15. Technology can offer a good way to deal with situations where the personal attendance of an interpreter is impossible, for example, due to the rarity of the language or dialect required or in genuine emergencies. However, care must be taken to ensure that accurate and reliable standards are maintained and that the suspect fully understands the proceedings to the same level as if a physical interpreter was present. In July 2011, FTI visited a women’s prison in England and interviewed eight non-national prisoners about their experiences on remand. Several of these women indicated that their pre-trial detention hearings had taken place via video-link and that they could not understand the proceedings.7


16. The Directive must be implemented into national law by October 2013. While rights of interpretation are already well protected under UK law, legislation will be required to ensure: a) that the UK complies with the provisions of the Directive that relate to translation of documents in criminal proceedings; and b) that the UK’s traditionally high standards of interpretation and translation do not slip.

17. Audio or video recording provides a good way of both checking that adequate standards are in place and reducing the risk of unfairness where it transpires that suspects have not understood the interpreter. The UK currently has strong provisions in its laws relating to the recording of interviews in police stations.8 While the Directive is silent on this point, it is our recommendation that audio and/or video recording should be used in all cases involving interpretation in the UK. Recordings should be preserved throughout the proceedings so that any subsequent doubts about content or accuracy can be easily clarified. Recordings also streamline the complaints process by providing an impartial and accurate record of the interview or court proceedings.


18. The right to high quality interpretation and translation during criminal proceedings is a cornerstone of a fair trial, and will be enforceable under EU law from October 2013. FTI is concerned that the UK is moving backwards in this area and in some cases is failing to guarantee adequate standards to those who do not speak English or are unable to understand proceedings, particularly at bail hearings and in extradition hearings.

19. The UK should now be focusing on the steps needed for full compliance with the new Directive. It is important to maintain the traditionally high standards of interpretation in criminal proceedings in the UK and to extend these to the translation of documents. A failure to do so will mean not only that suspects and defendants are denied their basic fair trial rights, but also that the UK may be subject to infringement proceedings brought by the European Commission.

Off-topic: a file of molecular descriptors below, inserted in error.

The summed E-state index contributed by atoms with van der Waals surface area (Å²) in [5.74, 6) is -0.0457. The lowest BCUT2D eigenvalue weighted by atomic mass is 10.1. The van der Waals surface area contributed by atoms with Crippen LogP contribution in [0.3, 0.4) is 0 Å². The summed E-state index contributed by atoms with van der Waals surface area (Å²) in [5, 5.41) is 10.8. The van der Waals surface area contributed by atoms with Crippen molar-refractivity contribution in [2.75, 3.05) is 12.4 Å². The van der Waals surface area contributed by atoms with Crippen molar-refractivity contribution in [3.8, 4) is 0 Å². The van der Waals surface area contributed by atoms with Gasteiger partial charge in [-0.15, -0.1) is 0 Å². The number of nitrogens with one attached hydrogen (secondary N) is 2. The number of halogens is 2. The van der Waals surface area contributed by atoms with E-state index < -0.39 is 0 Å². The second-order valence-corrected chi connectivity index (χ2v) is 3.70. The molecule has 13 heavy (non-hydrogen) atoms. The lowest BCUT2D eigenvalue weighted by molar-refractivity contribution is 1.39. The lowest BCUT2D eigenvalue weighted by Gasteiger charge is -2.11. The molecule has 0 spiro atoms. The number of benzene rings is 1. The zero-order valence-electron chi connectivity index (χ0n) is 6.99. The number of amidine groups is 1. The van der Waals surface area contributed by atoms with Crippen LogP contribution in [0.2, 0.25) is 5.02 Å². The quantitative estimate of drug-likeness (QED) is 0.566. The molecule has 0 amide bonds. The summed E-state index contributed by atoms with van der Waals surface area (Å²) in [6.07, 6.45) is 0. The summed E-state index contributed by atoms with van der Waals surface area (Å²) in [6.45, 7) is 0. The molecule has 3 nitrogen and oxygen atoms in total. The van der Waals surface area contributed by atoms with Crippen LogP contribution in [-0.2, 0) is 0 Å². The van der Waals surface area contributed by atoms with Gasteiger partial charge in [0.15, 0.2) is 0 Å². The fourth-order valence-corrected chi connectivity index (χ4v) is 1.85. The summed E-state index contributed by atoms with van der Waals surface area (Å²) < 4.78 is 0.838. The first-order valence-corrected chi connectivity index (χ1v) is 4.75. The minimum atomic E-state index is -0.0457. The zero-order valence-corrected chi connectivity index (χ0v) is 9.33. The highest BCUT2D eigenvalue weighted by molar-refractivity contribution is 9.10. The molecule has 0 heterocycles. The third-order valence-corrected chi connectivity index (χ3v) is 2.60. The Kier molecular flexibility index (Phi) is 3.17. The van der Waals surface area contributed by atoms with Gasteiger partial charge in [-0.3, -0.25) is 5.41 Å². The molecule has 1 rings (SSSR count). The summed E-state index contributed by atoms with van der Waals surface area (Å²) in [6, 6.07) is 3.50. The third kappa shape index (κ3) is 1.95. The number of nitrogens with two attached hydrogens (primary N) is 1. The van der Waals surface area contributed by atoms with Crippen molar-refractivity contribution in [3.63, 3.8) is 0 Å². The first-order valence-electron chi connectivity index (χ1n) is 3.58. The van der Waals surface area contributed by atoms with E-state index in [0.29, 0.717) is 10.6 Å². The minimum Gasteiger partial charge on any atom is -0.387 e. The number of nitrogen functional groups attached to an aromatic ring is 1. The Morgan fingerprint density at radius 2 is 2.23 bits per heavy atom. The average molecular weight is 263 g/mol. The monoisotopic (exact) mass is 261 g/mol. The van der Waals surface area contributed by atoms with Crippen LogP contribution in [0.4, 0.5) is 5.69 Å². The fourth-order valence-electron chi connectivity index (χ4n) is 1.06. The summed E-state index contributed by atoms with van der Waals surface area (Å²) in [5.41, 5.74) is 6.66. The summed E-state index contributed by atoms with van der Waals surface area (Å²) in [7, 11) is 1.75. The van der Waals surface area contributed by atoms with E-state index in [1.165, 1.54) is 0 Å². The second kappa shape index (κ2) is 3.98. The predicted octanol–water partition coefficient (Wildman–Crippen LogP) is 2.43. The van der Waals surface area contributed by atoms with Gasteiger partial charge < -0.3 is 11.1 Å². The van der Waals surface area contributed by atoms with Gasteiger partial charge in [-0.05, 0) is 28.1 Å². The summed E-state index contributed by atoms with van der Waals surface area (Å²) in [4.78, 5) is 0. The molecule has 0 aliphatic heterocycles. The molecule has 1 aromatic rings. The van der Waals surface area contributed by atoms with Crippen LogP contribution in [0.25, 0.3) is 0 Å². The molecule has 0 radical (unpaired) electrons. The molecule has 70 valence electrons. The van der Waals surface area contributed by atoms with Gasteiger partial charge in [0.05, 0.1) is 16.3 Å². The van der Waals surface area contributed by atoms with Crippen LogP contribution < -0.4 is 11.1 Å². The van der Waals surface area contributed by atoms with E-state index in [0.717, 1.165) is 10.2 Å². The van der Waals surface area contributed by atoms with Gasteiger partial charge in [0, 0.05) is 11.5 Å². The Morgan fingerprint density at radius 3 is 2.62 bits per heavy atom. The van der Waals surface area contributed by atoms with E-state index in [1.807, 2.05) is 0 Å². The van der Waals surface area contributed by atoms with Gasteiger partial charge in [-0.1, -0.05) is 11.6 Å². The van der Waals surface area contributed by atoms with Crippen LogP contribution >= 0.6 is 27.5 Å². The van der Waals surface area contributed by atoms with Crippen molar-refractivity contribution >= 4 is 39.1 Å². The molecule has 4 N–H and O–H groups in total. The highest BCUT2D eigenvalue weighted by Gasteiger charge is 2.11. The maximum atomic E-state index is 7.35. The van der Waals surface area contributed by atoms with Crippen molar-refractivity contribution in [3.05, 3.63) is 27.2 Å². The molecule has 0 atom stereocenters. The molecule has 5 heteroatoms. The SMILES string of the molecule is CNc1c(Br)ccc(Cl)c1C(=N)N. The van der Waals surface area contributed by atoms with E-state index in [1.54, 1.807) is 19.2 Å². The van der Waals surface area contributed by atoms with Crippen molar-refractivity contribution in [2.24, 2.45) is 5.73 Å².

September 2012

1 Directive 2010/64/EU of the European Parliament and of the Council of 20 October 2010 on the right to interpretation and translation in criminal proceedings

2 See Police and Criminal Evidence Act 1984, Code C

3 European Scrutiny Committee, Twenty-Ninth Report of Session 2008–09, Documents considered by the Committee on 14 October 2009, page 71, available at http://www.publications.parliament.uk/pa/cm200809/cmselect/cmeuleg/19xxvii/19xxvii.pdf

4 Oral answer to EU Interpretation and Translation Question, House of Lords 9 July 2012 http://www.publications.parliament.uk/pa/ld201213/ldhansrd/text/120709-0001.htm#1207098000454

5 See communiqué issued after the Fair Trials International Legal Experts Advisory Panel Meeting (11 September 2009) available at http://www.fairtrials.net/documents/LEAP_Communique_September_2009.pdf

6 Section 9 National Agreement on Arrangements for the use of Interpreters, Translators and Language Service Professionals in Investigations and Proceedings within the Criminal Justice System as revised 2007 and 2011, available at http://www.justice.gov.uk/courts/interpreter-guidance

7 For more information see page 21 of “Detained without trial: Fair Trials International’s response to the European Commission’s Green Paper on detention” October 2011 available at http://www.fairtrials.net/documents/DetentionWithoutTrialFullReport.pdf

8 See Police and Criminal Evidence Act 1984, in particular Codes E and F

Prepared 5th February 2013